For The Washington Post, Seung Min Kim and John Wagner report that “Supreme Court nominee Brett M. Kavanaugh moved closer to confirmation as the Senate prepared for a key vote [today], with Republicans arguing that an FBI report on sexual misconduct allegations exonerated the judge.” Nicholas Fandos and Sheryl Gay Stolberg report for The New York Times that “[w]ith four senators still undecided — the Democrat Joe Manchin III of West Virginia and the Republicans Jeff Flake of Arizona, Susan Collins of Maine and Lisa Murkowski of Alaska — Judge Kavanaugh’s confirmation was still not assured.” In an op-ed published last night in The Wall Street Journal, Kavanaugh wrote that he “might have been too emotional” at the Senate Judiciary Committee hearing on the allegations last week, and that he “said a few things I should not have said,” but that “[g]oing forward, you can count on me to be the same kind of judge and person I have been for my entire 28-year legal career: hardworking, even-keeled, open-minded, independent and dedicated to the Constitution and the public good.” Coverage comes from Tony Mauro at The National Law Journal (subscription or registration required).

Miriam Siefert analyzes Wednesday’s argument in Knick v. Township of Scott, Pennsylvania, which asks whether the court should reconsider a precedent that requires property owners to exhaust state remedies before bringing federal takings claims under the Constitution, for this blog. At Bloomberg Law, Kimberly Robinson reports that “Justice Elena Kagan appears to be the deciding vote in whether to overturn a more than 30-year-old decision that opponents say closes the federal courthouse to many citizens whose private property is taken by government for federal use.” At Reason’s Volokh Conspiracy blog, Ilya Somin writes that although “[p]redicting the justices’ votes based on oral argument is far from an exact science,” “property rights advocates have grounds for cautious optimism.”

Briefly:

  • At the Federalist Society Review, John Baker and Michael Krauss urge the justices to “review a California Court of Appeal’s decision that holds three former lead paint manufacturers solely responsible for remediating lead paint inside hundreds of thousands of houses,” arguing that “[t]he California courts ignored two critical elements essential to any public nuisance complaint — causation and the very definition of public nuisance.”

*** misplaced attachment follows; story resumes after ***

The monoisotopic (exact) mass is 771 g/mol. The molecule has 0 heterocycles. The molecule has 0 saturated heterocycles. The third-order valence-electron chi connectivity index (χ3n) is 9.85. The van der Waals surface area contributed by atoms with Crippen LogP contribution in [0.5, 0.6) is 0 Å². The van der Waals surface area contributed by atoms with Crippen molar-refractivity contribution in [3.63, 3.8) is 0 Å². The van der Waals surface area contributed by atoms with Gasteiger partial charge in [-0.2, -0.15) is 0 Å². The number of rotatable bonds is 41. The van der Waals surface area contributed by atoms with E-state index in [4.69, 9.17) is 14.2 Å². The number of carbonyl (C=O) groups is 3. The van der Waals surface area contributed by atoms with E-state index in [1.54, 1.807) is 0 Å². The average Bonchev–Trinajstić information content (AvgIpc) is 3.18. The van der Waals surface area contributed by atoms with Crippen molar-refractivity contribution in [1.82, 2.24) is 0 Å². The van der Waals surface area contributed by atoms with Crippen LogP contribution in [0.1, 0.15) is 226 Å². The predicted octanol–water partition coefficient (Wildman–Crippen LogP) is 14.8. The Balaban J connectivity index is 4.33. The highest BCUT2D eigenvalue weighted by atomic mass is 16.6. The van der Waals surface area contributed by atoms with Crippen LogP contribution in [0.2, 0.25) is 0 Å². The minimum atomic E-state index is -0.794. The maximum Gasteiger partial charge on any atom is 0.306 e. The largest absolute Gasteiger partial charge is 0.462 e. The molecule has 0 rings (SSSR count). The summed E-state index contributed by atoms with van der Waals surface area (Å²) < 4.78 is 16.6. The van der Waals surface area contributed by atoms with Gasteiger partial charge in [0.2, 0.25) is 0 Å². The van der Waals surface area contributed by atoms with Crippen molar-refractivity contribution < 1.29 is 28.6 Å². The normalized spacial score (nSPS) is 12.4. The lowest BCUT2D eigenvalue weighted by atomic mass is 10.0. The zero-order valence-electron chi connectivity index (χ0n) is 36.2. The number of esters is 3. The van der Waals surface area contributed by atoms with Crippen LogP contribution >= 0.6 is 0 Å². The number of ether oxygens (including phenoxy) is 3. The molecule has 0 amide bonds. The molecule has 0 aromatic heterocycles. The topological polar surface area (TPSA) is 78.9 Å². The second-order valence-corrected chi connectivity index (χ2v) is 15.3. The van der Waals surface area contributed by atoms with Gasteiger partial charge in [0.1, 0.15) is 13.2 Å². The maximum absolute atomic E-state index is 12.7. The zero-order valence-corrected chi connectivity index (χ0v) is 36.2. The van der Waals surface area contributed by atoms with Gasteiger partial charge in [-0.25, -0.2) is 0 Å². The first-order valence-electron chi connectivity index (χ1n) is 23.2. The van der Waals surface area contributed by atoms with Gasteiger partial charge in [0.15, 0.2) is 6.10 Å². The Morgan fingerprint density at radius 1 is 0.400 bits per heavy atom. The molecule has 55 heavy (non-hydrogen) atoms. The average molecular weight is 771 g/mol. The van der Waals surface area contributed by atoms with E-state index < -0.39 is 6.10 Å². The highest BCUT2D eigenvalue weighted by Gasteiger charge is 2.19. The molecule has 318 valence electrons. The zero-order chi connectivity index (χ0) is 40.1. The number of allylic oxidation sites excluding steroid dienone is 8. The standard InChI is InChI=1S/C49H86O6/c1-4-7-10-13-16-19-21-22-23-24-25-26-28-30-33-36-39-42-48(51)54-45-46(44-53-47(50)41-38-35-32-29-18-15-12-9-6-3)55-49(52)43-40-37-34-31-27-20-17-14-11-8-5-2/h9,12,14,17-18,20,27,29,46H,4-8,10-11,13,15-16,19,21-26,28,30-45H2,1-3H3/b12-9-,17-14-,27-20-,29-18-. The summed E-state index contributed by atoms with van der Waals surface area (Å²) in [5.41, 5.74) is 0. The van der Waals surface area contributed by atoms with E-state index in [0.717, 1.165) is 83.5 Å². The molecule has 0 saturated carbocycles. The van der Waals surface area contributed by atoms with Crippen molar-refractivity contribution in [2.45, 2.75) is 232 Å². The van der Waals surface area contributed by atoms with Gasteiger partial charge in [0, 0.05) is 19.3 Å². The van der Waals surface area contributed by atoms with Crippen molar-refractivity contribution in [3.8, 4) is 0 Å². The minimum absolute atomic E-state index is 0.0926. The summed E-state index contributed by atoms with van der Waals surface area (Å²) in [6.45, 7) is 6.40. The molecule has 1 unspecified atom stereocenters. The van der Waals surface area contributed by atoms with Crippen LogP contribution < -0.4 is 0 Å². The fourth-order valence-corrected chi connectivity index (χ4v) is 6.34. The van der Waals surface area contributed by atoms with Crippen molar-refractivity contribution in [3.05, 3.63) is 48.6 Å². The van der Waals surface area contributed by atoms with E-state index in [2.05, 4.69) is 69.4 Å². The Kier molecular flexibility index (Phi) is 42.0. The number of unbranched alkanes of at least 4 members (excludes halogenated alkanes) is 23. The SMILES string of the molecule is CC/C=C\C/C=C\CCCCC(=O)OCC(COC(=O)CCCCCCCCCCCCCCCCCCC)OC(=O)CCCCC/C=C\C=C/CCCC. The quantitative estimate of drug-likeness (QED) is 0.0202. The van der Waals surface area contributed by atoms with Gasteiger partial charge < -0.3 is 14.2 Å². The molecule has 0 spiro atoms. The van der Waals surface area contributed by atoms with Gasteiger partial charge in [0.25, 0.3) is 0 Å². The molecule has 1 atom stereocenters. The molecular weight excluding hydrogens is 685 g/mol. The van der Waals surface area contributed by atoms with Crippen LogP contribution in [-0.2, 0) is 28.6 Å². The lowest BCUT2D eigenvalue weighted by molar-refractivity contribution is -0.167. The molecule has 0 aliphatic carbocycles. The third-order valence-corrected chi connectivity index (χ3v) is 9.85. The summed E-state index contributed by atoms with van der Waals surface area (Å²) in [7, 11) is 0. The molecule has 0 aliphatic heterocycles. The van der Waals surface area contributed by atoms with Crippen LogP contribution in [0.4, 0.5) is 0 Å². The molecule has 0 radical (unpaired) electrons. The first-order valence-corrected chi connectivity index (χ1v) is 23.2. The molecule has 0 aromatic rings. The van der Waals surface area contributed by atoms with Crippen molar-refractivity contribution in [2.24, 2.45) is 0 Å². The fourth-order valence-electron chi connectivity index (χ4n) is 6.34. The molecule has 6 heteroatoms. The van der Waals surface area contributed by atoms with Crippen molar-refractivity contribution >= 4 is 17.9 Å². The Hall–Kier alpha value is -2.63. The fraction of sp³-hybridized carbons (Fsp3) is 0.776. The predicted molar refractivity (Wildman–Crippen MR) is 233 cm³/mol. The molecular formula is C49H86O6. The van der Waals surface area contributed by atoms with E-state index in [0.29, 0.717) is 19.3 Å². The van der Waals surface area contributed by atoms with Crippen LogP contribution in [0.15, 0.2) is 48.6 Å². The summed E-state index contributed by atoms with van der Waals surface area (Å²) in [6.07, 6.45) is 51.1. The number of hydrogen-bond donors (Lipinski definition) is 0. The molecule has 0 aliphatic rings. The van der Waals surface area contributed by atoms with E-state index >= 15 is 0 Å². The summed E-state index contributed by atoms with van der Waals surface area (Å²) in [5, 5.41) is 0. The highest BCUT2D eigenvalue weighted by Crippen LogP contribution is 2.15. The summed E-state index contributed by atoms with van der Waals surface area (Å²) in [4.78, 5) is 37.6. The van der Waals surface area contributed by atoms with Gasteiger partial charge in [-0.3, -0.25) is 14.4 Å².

• At Slate, Mark Joseph Stern weighs in on Gundy v. United States, in which the justices considered on Tuesday whether a provision of the federal sex-offender act violates the nondelegation doctrine, maintaining that “while a ruling against the government would be a victory for criminal justice reform, it could also be very dangerous to the progressive project.”
  • In the latest episode of the Heritage Foundation’s SCOTUS 101 podcast, Elizabeth Slattery and John-Michael Seibler “break down recent oral arguments in cases dealing with frogs, cemeteries, and an intelligible principle.”
  • For this blog, Andrew Hamm reports that Justice Stephen Breyer yesterday “extolled the value of poetry and literature, especially in the works of William Shakespeare,” as tools for bridging differences.

We rely on our readers to send us links for our round-up.  If you have or know of a recent (published in the last two or three days) article, post, podcast, or op-ed relating to the Supreme Court that you’d like us to consider for inclusion in the round-up, please send it to roundup [at] scotusblog.com. Thank you!

Posted in Round-up

Recommended Citation: Edith Roberts, Friday round-up, SCOTUSblog (Oct. 5, 2018, 7:08 AM), http://www.scotusblog.com/2018/10/friday-round-up-439/